By Ukachukwu Okorie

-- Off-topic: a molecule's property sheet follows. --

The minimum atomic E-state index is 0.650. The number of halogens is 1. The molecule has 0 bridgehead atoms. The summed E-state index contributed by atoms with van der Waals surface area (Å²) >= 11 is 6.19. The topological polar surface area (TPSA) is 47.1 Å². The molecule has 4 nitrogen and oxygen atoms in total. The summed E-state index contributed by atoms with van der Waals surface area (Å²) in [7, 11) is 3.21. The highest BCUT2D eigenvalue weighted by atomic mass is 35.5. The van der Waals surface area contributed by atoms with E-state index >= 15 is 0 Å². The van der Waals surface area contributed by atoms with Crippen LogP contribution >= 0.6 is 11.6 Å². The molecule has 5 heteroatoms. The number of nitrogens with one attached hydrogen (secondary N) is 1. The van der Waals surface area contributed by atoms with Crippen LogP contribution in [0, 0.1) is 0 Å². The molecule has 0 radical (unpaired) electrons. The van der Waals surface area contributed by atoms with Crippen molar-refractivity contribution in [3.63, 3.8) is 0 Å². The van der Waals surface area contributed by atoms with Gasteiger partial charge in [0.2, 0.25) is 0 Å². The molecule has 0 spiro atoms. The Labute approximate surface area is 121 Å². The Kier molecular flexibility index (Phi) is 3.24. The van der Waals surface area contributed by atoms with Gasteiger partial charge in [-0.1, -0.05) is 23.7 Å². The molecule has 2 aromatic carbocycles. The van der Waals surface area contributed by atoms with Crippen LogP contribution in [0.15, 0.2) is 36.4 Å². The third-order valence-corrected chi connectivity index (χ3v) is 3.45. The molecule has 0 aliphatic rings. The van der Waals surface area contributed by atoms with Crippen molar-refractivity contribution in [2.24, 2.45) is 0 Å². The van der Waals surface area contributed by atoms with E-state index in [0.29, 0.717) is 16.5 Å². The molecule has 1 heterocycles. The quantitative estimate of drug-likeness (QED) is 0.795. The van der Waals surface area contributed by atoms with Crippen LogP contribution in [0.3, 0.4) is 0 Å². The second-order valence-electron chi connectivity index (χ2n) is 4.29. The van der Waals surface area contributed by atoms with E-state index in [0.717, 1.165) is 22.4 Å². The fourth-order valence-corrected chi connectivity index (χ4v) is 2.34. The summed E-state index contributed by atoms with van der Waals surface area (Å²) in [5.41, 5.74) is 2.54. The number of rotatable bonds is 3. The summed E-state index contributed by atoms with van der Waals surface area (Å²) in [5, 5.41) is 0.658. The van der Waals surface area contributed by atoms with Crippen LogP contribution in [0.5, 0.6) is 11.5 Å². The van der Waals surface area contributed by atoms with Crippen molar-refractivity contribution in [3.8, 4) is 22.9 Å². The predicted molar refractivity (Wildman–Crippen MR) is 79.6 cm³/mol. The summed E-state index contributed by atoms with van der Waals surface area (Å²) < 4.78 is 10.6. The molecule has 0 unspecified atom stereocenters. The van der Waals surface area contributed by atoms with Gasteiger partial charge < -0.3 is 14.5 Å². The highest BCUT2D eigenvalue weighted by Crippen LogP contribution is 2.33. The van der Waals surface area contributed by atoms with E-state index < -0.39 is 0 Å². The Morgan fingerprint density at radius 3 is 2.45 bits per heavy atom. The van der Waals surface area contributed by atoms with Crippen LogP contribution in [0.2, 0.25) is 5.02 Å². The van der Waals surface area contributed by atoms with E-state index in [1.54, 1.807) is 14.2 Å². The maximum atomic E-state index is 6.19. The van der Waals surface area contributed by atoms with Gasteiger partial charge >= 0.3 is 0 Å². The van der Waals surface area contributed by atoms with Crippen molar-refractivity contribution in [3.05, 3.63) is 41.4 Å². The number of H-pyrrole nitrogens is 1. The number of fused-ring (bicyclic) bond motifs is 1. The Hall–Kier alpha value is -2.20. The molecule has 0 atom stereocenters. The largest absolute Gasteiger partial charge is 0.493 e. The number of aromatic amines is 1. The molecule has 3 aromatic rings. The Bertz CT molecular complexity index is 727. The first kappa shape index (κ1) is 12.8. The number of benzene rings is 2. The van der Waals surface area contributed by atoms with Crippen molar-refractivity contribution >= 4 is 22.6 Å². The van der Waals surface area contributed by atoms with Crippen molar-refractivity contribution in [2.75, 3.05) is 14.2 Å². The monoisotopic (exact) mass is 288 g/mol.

once Upon a time! there was a widow in a village named Binin-kebbi. her name was agama lizard and she lived with her five children in a double attached underground tunnel, besides the only rabbit that was left in the village. the rabbits had been forced to abandon all their belongings in search of refuge in other villages when a mass action was launched against them. the other animals then looted and took ownership of all their belongings and mrs lizard was one of the animals that also benefitted from the abandoned belongings. When the only rabbit that was left in the kingdom died, she again occupied his home and all his lands. mrs. lizard became very wealthy and fortified her new home that was snake-shaped in nature and had one conventional entrance to the front and two covert let out doorways in the back, which served as emergency exits in the case of attacks from predators. For security reasons, mrs. lizard and her family, like many underground reptiles, always blocked the corridor to the main lobby and she instructed her five children that this was not going to change especially, when she was not at home. one day, she gathered her children and informed them that she was travelling to her birthplace for the burial ceremony of her uncle. She told them that they were going to be on their own and that they should take care of the home. Before she left them, she cooked a big pot of mushroom soup that she anticipated would serve them for seven days, which was the duration of her absence. When she left, the boys started having differences and arguments over rights and responsibilities, so much so that, no one did anything and the house became untidy. also, they left the mushroom soup without heating for days. on another day, while they were arguing over who would heat the soup for their meal, they received a visitor. it was their mother�s sister who came in bearing a message. She informed them that their mother was killed in an ambush around her place of birth. as a result, things were no longer going to be the same and each of them had to carry out different responsibilities, she said. the last son immediately volunteered that he would be responsible for the house chores and started by heating the soup. as he heated the soup over and over again, he found that the soup was sour and that no amount of re-heating would bring back the original taste of the soup. Even though he was unable to change the sour soup, his brothers applauded his good intention and this gave him an edge over his four elder brothers and they choose him to lead the family in domestic chores. he was also chosen to be the mediator whenever they had differences. None of them, however, remembered to keep the door blocked, which was their mother�s N° 1 priority. then one night, they had their first test while they were asleep. the Green Snake heard that mrs. agama was dead and that her children were on their own and went to their house to devour them. the last son heard a noise coming from the lobby and was disturbed by it and woke up quickly. he went to the corridor and moved the pebbles and locked the lobby just like his late mother had instructed them and before the intruder completed his mission. this saved them from a calamity that would have wiped out their entire household. When his brothers woke up, he told them what had happened and they hailed him for being a hero of the sour soup and security